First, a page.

A petition served on Queens Moat yesterday under Section 459 of the Companies Act could make the outcome of Monday's annual meeting irrelevant.
The company has refused requests by the Queens Moat Shareholders' Action Group for detailed information on why there was a pounds 500m difference between two valuations. The company says that is commercially confidential.
Queens Moat has accepted the lower valuation, which means there is less chance of small shareholders receiving much from the proposed debt-for-equity swap.
Monday's meeting is expected to be a fiery affair, with many shareholders voting against accepting the report and accounts - which include the valuations. The Queens Moat board, led by Andrew Coppel, chief executive, will also come under attack for the lucrative remuneration package its members are receiving.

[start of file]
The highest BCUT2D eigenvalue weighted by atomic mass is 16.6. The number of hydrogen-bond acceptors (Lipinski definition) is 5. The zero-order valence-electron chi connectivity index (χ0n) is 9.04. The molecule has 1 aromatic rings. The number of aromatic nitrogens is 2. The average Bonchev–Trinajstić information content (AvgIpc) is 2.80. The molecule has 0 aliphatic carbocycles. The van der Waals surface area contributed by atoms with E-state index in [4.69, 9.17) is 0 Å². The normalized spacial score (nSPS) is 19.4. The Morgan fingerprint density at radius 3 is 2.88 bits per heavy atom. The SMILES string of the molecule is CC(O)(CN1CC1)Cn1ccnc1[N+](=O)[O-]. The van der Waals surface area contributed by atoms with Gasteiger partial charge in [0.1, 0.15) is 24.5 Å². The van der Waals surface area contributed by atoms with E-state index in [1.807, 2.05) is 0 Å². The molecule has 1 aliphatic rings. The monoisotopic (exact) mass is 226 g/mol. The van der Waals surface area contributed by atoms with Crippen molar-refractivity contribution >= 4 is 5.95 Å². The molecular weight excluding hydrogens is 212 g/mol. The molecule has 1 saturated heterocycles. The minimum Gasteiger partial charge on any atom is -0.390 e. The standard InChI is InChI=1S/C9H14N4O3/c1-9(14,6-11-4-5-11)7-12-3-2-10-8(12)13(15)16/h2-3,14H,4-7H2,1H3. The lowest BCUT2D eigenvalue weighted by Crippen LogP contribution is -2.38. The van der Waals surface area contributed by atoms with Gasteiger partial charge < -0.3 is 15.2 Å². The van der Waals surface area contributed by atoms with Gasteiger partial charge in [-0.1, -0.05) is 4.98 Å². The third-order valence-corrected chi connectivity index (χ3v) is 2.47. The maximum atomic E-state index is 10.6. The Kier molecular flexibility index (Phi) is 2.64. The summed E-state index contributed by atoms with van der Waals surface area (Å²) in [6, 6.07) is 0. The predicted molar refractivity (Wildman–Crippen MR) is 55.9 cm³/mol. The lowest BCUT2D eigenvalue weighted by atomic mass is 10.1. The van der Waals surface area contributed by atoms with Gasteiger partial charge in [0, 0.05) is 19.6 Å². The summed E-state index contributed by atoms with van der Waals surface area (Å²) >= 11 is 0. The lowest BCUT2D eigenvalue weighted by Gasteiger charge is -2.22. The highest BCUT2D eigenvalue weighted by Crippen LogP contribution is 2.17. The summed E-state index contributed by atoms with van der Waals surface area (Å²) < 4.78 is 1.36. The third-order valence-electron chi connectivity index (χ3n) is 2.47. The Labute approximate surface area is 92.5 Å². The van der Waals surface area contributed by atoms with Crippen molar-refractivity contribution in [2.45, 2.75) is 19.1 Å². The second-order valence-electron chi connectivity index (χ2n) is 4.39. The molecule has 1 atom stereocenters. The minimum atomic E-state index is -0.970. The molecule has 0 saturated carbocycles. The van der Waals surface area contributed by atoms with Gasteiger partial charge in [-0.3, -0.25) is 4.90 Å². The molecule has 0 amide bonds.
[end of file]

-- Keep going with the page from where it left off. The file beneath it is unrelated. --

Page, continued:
The action group says that without more information on the valuations shareholders cannot be expected to approve the accounts. Its petition, served by its chairman, Denis Woodhams, provides for the protection of shareholders against unfair or prejudicial actions by the company.
The High Court will hear the petition on 11 January. If it rules that the action group was entitled to see the information before voting, any decision on Monday could be void, throwing the restructuring into disarray.
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